The beautiful city of Cuenca

Trip Start May 01, 2010
Trip End Apr 30, 2011

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Flag of Ecuador  ,
Sunday, July 25, 2010

We are in Cuenca, a lovely colonial city with a historical centre dating back to the 16th century, now a World Heritage Site. The journey here from Puerto Lopez involved a 4 hour journey to Guayaquil on a very dilapidated bus that smelled of stale fish, followed by a further 4 hour journey on a smart, luxurious bus with masses of leg room and aircon! The second leg of the journey was spectacular as we wound our way up into the Andes and could see a blanket of cloud spread out below us. We passed through the stunning Parque Nacional de Cajas, a wild and windswept place that looked a lot like the Scottish Highlands, before descending through an Alpine valley to Cuenca, which is located at 2500 metres above sea level.

After seeing much poverty in Ecuador, Cuenca felt like a different country, more European feeling than Latin American. There is obviously considerably more wealth here. Most of the towns that we have passed through in the rest of the country consist of buildings that are half-finished, usually made of breezeblocks with metal poles sticking out of the roofs, and have streets strewn with rubbish. In Cuenca, the cobblestone streets are spotless, and there are churches and landscaped parks on every other corner. The old town is separated from the new town by the Rio Tomebamba which flows down from Cajas, providing the town with water clean enough to drink from the tap.  

We are staying in a hostal located on the sixth floor of a building overlooking an old monastery with a palm filled courtyard and kitchen gardens. We spent the first couple of days wandering the streets of the old town, peering into some of the old churches and sampling various cakes and ice-creams.

Yesterday, we joined a guided trek in the beautifully bleak Parque Nacional de Cajas. Cajas encompasses 2800 sq km of moorland or paramo dotted with hundreds of glacial lakes. The vegetation consists of different grasses and shrubs, ground bromeliads, big yellow aster flowers, tiny and delicate Alpine flowers that huddled close to the ground and small Polylepis trees that grow in sheltered hollows. We were driven by minibus to Tres Cruces, one of the highest points in the park at 4100 metres where we stood for a few minutes shivering in the cold wind. We then descended to 3500 metres to begin our three hour walk. We passed several lakes and entered a small forest of Polylepis trees. These trees grow at the highest altitude of any trees in the world and stepping into the dense dwarf forest of twisting branches was like walking into a Lord of the Rings set. We saw a Black-breasted Buzzard Eagle, an Andean gull and some type of duck on one of the lakes. We also spotted our first llamas from the minibus on the journey into the park. Spectacled Bears are also found here, bromeliads being their favourite food. The only downsides of the day were Tom sinking into a bog and gaining a very wet and muddy shoe in the process, and the weather which had been bright and blue the previous two days but had changed to cloudy and cold. It wasn't too bad though and certainly added to the wild character of the place.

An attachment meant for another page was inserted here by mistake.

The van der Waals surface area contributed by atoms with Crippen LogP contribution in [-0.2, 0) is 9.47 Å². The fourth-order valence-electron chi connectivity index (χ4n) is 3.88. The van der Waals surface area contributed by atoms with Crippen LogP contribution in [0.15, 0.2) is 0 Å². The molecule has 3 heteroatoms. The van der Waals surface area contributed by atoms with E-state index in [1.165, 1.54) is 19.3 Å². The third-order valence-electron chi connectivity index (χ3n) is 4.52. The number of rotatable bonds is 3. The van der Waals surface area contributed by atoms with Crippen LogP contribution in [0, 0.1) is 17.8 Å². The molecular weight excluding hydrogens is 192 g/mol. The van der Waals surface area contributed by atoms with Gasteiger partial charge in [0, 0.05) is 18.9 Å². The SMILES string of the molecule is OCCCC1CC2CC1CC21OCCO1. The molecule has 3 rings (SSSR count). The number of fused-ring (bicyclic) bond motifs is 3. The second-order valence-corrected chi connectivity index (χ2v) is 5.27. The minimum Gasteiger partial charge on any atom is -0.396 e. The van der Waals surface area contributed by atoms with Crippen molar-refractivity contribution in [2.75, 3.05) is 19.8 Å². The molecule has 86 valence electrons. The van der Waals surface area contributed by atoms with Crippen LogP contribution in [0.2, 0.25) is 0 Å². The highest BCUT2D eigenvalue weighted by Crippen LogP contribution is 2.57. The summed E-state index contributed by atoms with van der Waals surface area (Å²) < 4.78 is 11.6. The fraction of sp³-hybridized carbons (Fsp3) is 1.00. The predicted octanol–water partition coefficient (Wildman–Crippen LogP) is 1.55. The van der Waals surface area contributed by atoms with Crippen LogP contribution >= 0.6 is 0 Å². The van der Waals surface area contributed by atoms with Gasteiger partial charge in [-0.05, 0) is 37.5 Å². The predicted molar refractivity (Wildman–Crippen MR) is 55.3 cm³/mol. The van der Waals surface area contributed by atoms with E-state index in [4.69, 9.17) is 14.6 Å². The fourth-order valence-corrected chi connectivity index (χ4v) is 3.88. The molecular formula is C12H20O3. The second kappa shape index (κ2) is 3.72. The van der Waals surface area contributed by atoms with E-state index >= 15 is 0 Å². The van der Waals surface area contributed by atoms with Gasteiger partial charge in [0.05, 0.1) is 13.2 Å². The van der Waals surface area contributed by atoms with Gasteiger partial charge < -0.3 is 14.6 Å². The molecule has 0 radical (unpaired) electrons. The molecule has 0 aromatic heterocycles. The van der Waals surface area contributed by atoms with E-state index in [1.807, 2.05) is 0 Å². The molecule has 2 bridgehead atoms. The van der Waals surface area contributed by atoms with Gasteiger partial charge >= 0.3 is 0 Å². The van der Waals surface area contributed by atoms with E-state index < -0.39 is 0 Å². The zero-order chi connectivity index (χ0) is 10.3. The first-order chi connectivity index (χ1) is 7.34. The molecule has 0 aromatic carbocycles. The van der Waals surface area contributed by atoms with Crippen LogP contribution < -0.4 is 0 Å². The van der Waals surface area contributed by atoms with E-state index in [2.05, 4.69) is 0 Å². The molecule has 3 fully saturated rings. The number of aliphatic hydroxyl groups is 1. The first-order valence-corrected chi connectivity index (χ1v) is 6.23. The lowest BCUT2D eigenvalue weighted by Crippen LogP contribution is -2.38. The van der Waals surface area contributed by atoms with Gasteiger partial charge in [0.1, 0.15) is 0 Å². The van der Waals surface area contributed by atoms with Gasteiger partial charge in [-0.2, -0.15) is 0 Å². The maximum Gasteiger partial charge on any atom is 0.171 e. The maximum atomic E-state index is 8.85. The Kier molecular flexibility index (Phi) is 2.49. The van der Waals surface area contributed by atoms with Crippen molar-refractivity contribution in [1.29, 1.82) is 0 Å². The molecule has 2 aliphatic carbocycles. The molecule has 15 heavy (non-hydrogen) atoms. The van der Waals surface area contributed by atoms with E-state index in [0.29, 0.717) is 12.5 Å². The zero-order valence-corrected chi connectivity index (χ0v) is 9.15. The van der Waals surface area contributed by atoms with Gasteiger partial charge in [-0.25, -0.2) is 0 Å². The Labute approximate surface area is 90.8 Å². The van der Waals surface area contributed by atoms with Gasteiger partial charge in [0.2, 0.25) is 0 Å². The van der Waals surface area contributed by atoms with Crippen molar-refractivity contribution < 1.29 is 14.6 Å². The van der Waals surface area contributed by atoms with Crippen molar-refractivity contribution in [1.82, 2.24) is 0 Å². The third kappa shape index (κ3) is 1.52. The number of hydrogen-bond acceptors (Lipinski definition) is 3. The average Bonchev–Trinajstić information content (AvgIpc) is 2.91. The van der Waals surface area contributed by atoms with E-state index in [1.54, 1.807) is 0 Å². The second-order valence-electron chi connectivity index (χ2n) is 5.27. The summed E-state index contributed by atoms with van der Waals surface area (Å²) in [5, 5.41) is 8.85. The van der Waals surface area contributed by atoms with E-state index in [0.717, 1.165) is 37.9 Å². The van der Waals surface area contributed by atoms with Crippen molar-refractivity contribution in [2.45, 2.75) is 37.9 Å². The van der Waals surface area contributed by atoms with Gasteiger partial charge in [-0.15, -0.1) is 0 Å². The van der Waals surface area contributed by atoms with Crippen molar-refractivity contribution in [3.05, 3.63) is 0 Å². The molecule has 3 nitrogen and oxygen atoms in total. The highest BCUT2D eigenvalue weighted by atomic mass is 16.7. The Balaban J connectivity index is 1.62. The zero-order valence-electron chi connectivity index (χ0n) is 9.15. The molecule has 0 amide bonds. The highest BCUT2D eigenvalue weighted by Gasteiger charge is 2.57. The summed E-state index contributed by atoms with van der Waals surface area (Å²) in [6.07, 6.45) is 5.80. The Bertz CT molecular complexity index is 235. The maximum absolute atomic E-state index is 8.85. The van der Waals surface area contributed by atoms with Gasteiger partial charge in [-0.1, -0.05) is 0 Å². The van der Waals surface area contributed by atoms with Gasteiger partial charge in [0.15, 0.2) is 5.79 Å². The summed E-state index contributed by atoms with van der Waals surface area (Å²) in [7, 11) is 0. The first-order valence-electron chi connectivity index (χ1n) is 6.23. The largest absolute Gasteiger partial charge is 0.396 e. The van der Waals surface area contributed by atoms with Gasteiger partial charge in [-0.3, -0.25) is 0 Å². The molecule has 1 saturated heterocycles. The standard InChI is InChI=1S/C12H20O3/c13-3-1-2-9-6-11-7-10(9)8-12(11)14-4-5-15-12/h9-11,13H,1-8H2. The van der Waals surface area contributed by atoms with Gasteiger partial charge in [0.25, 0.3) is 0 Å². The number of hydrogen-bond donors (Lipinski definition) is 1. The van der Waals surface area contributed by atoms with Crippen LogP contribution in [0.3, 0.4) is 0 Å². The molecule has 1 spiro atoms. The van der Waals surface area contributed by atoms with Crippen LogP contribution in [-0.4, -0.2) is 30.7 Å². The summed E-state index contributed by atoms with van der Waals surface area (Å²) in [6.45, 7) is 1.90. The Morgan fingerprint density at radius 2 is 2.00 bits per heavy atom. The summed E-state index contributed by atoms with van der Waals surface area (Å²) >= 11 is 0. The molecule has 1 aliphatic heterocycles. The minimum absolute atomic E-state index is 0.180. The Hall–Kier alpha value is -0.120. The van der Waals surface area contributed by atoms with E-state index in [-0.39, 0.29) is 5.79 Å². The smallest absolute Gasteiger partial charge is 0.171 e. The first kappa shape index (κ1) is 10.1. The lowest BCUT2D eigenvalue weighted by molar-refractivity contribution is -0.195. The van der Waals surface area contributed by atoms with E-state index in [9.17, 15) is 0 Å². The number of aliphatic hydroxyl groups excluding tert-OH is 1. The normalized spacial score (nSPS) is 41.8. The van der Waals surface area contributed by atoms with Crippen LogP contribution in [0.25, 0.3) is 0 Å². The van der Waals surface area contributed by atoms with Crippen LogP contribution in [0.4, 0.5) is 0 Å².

At the end of the walk, we drove further down the valley to a restaurant where we feasted on a traditional and very tasty potato soup followed by trout. To drink, I had a glass of tomato-tree juice while Tom had Naranjilla juice, both of which are delicious. After lunch, we drove to a Laguna Llaviucu, a beautiful lake nestled in a classic U-shaped valley.

We are not sure how much longer we will be in Cuenca for. Our Steripen (UV water sterilizer) broke a few weeks ago and we are awaiting the arrival of a new one which is being delivered to Cuenca by DHL. Cuenca is so pleasant though that we are in no rush. Hopefully it will get here in the next few days and we will be able to continue on to Vilcabamba as planned before we enter Peru.
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Faith Mortimer on

hi you two,
everything seems to be going well (mostly) for you - hope the water sterilser arrives soon. we have jsut booked 2 hols for ourselves. Mid Mrach we're off to South Africa to do a spot of touring and after that for a bit of relaxation we're treating oursleves to a cruise. Dubai -Oman -India -Goa - Kerala - Mombai - so as you're there then MAYBE we might meet up! Realise this is a million to one shot of course. Anyway keep safe and continue to have fun

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